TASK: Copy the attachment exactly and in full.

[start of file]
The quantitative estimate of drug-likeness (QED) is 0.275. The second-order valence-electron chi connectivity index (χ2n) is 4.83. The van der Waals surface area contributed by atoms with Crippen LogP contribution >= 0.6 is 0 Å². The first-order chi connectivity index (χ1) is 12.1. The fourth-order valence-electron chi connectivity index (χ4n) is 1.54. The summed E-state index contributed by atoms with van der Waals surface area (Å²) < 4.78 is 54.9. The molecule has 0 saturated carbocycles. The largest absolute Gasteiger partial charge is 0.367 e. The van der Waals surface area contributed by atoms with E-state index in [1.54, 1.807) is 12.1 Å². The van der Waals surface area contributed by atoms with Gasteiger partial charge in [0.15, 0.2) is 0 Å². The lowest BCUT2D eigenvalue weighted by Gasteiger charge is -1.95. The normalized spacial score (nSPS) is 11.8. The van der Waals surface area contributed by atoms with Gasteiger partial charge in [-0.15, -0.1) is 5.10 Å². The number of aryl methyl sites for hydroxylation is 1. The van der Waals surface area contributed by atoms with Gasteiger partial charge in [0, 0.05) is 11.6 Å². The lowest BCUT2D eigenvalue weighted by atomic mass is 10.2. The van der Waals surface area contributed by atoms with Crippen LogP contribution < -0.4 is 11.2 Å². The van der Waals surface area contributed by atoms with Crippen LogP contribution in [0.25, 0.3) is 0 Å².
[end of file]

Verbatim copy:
The quantitative estimate of drug-likeness (QED) is 0.275. The second-order valence-electron chi connectivity index (χ2n) is 4.83. The van der Waals surface area contributed by atoms with Crippen LogP contribution >= 0.6 is 0 Å². The first-order chi connectivity index (χ1) is 12.1. The fourth-order valence-electron chi connectivity index (χ4n) is 1.54. The summed E-state index contributed by atoms with van der Waals surface area (Å²) < 4.78 is 54.9. The molecule has 0 saturated carbocycles. The largest absolute Gasteiger partial charge is 0.367 e. The van der Waals surface area contributed by atoms with E-state index in [1.54, 1.807) is 12.1 Å². The van der Waals surface area contributed by atoms with Gasteiger partial charge in [0.15, 0.2) is 0 Å². The lowest BCUT2D eigenvalue weighted by Gasteiger charge is -1.95. The normalized spacial score (nSPS) is 11.8. The van der Waals surface area contributed by atoms with Gasteiger partial charge in [-0.15, -0.1) is 5.10 Å². The number of aryl methyl sites for hydroxylation is 1. The van der Waals surface area contributed by atoms with Gasteiger partial charge in [0, 0.05) is 11.6 Å². The lowest BCUT2D eigenvalue weighted by atomic mass is 10.2. The van der Waals surface area contributed by atoms with Crippen LogP contribution < -0.4 is 11.2 Å². The van der Waals surface area contributed by atoms with Crippen LogP contribution in [0.25, 0.3) is 0 Å².